When completing the bankruptcy forms, you must provide the value of each item of your personal property, such as cars, furniture, jewelry, and the like. You will list these values on Schedule A/B of the bankruptcy forms, as well as a few other forms. The standard you use in valuing your personal property is the current value. Read on to learn the various methods you can use to get this value for each of your personal belongings.
When you list all of your property on Schedule A/B, you’ll be asked to provide the “current value” of your personal property, which includes everything other than real estate. Another term for current value is the “fair market value.” Fair market value is the price that a willing seller and buyer would agree that the item is worth assuming that there is no particular pressure to conclude the sale.
It’s not the cost of replacing your items with new items. The value will likely represent the amount you paid for the item, minus deductions for wear and tear. The current or fair market value will be what a reasonable person would be willing to pay for your items. You’ll list the current value as of the date you file for bankruptcy.
The best method for determining the current value for your property will depend on the property type.
You’re likely familiar with valuing a car or truck. It’s not much different in bankruptcy.
• Trade publications. If the vehicle is only a few years old or there is still a high balance owed on the auto loan leaving little or no equity in the car, looking up the retail value in a trade publication or its online version might be all you need to do.
• Comparable sale prices. If you have an older vehicle, the trade publications might be less helpful. You could check the newspaper advertisements or online sites to see what people in your area are selling similar vehicles. Also, you can check local used car dealerships to look for comparable vehicle prices.
• Appraisals. You could also have your car appraised. Some car dealerships will provide an appraisal, but you need to be careful that they are not providing you with a trade-in value that is dependent on your buying a new vehicle from them. The appraisal should represent the amount you would need to pay to replace your current car. Another option would be to pay a professional appraiser to assess the value of your vehicle. Your mechanic might be helpful in providing a value, but the bankruptcy trustee or the court may be a little suspicious if you receive an appraisal from someone with whom you have had a long time relationship. Information from your mechanic on any necessary repairs or problems with your vehicle may help the appraiser make a more accurate valuation. Be sure to take into account the age and condition of the vehicle, and whether particular repairs will be necessary. Also, be prepared to bolster your valuation with photographs and repair estimates, as appropriate.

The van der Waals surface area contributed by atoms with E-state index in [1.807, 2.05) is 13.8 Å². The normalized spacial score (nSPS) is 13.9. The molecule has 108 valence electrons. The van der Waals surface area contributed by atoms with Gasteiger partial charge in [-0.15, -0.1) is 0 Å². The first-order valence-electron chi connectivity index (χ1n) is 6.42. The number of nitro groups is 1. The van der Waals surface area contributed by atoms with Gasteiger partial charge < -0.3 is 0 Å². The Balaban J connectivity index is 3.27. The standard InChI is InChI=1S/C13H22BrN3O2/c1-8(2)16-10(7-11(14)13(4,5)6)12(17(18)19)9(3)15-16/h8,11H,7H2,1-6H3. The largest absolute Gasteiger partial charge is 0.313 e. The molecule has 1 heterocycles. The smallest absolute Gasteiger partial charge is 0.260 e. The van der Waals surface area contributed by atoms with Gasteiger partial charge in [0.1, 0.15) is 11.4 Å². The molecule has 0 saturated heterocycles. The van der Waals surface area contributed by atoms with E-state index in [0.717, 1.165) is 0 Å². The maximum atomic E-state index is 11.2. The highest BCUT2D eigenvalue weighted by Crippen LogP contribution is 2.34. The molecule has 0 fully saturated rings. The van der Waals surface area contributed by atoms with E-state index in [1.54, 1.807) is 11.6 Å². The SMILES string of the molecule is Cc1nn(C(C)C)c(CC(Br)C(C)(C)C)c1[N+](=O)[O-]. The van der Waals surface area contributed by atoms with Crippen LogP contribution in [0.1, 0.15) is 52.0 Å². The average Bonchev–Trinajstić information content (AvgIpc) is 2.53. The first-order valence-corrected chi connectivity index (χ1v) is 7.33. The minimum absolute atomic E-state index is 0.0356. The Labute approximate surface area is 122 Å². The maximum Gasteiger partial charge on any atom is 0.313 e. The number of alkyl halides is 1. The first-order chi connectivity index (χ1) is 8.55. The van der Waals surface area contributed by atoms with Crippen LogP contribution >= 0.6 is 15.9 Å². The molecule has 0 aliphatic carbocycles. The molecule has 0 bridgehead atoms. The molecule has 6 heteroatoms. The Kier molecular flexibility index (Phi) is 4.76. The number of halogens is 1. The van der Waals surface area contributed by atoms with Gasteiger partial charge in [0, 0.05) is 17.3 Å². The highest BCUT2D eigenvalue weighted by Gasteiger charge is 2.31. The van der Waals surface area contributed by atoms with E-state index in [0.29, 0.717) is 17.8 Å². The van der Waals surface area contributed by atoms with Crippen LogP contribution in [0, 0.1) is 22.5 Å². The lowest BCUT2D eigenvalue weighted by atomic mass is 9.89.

You can use different methods for valuing your household goods, including furnishings, clothing, and electronics, depending on what best fits your situation.
• Comparable sale prices. A reasonable way to value your household items would be to visit various thrift stores, or local flea markets and garage sales, to see what comparable goods are selling for. Keep a record of the dates and locations you visit to support your valuation. You can also check online sales or auction sites. Wherever you find your values, make sure to list the age and condition of the property to give the trustee a better idea of what you are valuing.
• Appraisals. Although often unnecessary, you can always use an appraisal for any household item that’s of particular value, such as any antiques that you might own. Keep in mind that you likely won’t need to go to the expense unless the bankruptcy trustee appointed to your case is attributing a value that you don’t agree with.
Jewelry, Furs, Artwork, and Collectibles
These types of items could need an appraisal. Make clear to the appraiser that you are looking for a current sale value appraisal and not an appraisal for insurance. The valuations may be different. Pawnshops might give you the lowest appraisal value, but because they have a reputation for undervaluing property, the appraisal would likely draw an objection by the trustee. A reputable dealer in estate property may be the best source for appraisals on these items.
Bankruptcy Appraisal on Personal Property
Part of the filing process in bankruptcy includes listing personal property and its value. In bankruptcy you refer to the replacement value or the amount it would be worth if sold by a retail merchant based on the condition and age of the property. Depending on the item itself, you’ll get an idea on how you should determine its value. Supporting documentation related to property values may be reviewed by the trustee upon request.
Household furnishings such as televisions, computers, video equipment, etc. are likely to have a value similar to items found in consignment shops or online auctions. Compare your findings and keep a record by noting the date and source you got your estimated amount from. Items that are really old and worn may have little or no value.
Personal property such as jewelry, furs and artwork may need an appraisal from a licensed appraiser or auctioneer.
You can obtain a written appraisal for bankruptcy purposes from most dealers. Mention to the appraiser you want the current market value amount. Failure to properly disclose assets and their respective values could jeopardize your case. You may not be granted discharge of debts and could face penalty fines. Being honest is an important factor; items need to have an accurate value to be eligible for protection through state and federal exemptions. Plus, appropriate documentation helps support values placed on property were made in good faith.
The three types of assets when filing bankruptcy
To understand which assets are at stake for liquidation under Chapter 7, it’s helpful to know the types of assets that can be included in a bankruptcy estate.
There are three types of assets in bankruptcy:
• Personal property. This is what’s considered material goods; examples include clothing, furniture, artwork and vehicles.